Understanding Development Makes Effective Planning

Girls in Action, Royal Ambassadors, and Children in Action cover a wide age-range of children and stages of development. Knowing that your older children don’t learn in the same way your younger children learn, how can leaders plan effective lessons that will meet the needs of all the children in your GA, RA, or CA group?

Consider these general childhood development milestones as you plan your next lesson:

  • Six- and seven-year-old children need activities that are high-energy and require frequent movement. They are still developing fine motor skills and are concrete thinkers.
  • Eight- and nine-year-old children have improved fine motor skills and attention spans. They understand absolutes like truth and honesty and are becoming ready to ask questions about religion.
  • Ten- and eleven-year-old children are beginning to understand abstract thoughts and form their own faith. They want to blend in with friends and can question the morals and ethics of others.

Understanding the general developmental milestones for children helps leaders plan appropriate activities for GA, RA, or CA when coupled with a good understanding of the children you lead each week. You know your children better than anyone else. If you read an activity and think, “There is no way . . . ” consider tweaking the activity to make it more appropriate for your group. Here are a couple examples:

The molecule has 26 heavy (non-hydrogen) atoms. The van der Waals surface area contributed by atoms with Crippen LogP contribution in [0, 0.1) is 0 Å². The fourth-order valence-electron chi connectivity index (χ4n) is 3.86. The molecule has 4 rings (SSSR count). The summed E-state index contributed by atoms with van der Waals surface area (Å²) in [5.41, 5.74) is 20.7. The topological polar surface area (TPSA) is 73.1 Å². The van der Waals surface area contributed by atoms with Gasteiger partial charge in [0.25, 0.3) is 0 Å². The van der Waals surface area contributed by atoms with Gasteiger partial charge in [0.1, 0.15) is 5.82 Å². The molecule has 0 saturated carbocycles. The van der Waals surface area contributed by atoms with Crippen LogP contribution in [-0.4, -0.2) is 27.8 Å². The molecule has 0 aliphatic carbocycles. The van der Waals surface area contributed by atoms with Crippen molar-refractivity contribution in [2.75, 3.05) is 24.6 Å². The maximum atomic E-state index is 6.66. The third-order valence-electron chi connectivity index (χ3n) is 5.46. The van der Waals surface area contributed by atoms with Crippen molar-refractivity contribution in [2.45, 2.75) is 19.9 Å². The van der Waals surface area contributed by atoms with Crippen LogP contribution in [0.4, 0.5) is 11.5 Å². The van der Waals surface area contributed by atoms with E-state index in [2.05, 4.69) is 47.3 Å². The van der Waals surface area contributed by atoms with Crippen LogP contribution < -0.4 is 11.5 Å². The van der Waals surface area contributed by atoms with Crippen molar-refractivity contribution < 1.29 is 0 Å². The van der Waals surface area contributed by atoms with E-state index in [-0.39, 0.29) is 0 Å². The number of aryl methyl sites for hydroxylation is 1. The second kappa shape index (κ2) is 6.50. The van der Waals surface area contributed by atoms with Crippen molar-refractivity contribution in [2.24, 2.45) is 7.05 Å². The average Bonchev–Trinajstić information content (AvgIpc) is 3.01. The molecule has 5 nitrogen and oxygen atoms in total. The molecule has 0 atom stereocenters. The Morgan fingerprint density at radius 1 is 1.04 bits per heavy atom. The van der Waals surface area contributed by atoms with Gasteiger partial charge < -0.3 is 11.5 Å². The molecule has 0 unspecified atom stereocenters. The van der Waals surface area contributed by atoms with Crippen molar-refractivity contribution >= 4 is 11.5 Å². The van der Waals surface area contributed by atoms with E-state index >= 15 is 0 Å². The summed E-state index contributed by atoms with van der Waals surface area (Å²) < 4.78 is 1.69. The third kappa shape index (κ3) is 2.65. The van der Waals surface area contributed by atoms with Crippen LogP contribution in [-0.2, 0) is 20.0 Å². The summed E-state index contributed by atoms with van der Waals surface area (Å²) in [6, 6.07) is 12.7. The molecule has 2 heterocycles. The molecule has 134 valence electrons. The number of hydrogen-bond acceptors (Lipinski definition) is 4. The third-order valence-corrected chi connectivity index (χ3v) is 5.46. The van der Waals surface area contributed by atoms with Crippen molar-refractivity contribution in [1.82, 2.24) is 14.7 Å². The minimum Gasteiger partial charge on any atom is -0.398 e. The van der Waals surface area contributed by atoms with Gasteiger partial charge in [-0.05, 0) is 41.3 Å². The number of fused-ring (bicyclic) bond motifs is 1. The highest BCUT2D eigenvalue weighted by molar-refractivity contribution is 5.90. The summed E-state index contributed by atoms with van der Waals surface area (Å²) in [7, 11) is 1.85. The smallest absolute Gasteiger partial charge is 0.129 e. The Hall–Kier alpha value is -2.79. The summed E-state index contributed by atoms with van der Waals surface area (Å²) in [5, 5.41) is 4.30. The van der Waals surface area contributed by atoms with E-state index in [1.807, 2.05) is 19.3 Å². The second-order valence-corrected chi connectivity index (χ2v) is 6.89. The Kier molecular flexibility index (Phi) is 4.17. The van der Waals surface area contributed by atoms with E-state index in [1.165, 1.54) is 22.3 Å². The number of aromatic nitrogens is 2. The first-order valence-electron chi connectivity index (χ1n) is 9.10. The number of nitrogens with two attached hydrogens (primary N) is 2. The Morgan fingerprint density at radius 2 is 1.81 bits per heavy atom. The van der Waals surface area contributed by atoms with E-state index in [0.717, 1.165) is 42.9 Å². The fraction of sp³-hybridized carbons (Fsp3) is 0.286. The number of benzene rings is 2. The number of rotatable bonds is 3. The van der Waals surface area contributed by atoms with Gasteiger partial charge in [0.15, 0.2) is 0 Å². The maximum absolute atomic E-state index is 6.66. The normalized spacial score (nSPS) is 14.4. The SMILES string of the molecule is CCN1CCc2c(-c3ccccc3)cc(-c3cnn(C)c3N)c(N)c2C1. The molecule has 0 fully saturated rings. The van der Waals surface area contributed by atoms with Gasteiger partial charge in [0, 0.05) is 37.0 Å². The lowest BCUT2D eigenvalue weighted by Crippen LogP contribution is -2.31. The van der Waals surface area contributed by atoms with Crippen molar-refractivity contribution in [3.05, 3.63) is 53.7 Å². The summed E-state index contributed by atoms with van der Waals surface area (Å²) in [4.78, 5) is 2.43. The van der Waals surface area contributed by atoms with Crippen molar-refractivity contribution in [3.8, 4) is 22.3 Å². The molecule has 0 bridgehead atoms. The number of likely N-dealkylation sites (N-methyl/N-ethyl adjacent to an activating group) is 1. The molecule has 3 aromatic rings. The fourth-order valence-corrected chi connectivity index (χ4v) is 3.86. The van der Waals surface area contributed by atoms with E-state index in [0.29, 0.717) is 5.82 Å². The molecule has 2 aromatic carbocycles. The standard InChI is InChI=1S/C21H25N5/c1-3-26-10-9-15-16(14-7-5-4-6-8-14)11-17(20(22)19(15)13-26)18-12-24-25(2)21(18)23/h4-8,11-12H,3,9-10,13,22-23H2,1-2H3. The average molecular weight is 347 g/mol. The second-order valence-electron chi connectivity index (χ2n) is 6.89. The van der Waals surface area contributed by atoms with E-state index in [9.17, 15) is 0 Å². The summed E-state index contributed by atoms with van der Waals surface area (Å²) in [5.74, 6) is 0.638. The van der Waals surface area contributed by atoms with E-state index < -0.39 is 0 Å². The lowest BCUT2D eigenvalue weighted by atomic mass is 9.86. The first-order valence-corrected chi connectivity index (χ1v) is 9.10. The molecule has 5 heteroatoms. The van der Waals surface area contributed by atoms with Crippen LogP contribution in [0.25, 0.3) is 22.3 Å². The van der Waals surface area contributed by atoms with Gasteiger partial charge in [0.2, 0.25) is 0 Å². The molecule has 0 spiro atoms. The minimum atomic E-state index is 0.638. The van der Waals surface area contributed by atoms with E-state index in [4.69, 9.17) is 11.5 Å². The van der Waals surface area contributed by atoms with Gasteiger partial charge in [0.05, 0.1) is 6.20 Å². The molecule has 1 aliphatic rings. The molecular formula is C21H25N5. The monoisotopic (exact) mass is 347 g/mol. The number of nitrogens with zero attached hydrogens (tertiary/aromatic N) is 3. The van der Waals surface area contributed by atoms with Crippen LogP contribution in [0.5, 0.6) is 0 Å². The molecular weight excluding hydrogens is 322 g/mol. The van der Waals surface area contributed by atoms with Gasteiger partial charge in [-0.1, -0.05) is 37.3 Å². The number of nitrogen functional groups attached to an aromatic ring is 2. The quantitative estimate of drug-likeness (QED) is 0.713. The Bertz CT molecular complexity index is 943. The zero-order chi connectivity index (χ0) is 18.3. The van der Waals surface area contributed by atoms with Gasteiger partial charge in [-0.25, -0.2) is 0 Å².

Example 1: A lesson doesn’t have enough movement activities for your younger group. As a leader you can tweak an activity or story time by:

  • challenging your children to make up movements to go with this month’s Scripture verse.
  • allowing children to toss paper balls into a trash can or basket for correct answers as they review main points of a story.

Example 2: You like the point of an activity labeled Prereaders or Lads, but you lead older GAs or RAs and know that the activity won’t hold their interest long. As a leader, you can tweak the activity by:

  • encouraging GAs and RAs to use the activity to create a new one for your group. (Often, their imaginations are better than ours!)
  • challenging older GAs and RAs to practice the activity so they can teach it to a younger GA group or RA chapter or a younger sibling.

Because leaders cannot always travel to a training event, national WMU has created several online courses for leaders to learn more about childhood development and how children learn. For more information about these courses, visit wmu.com/develop.

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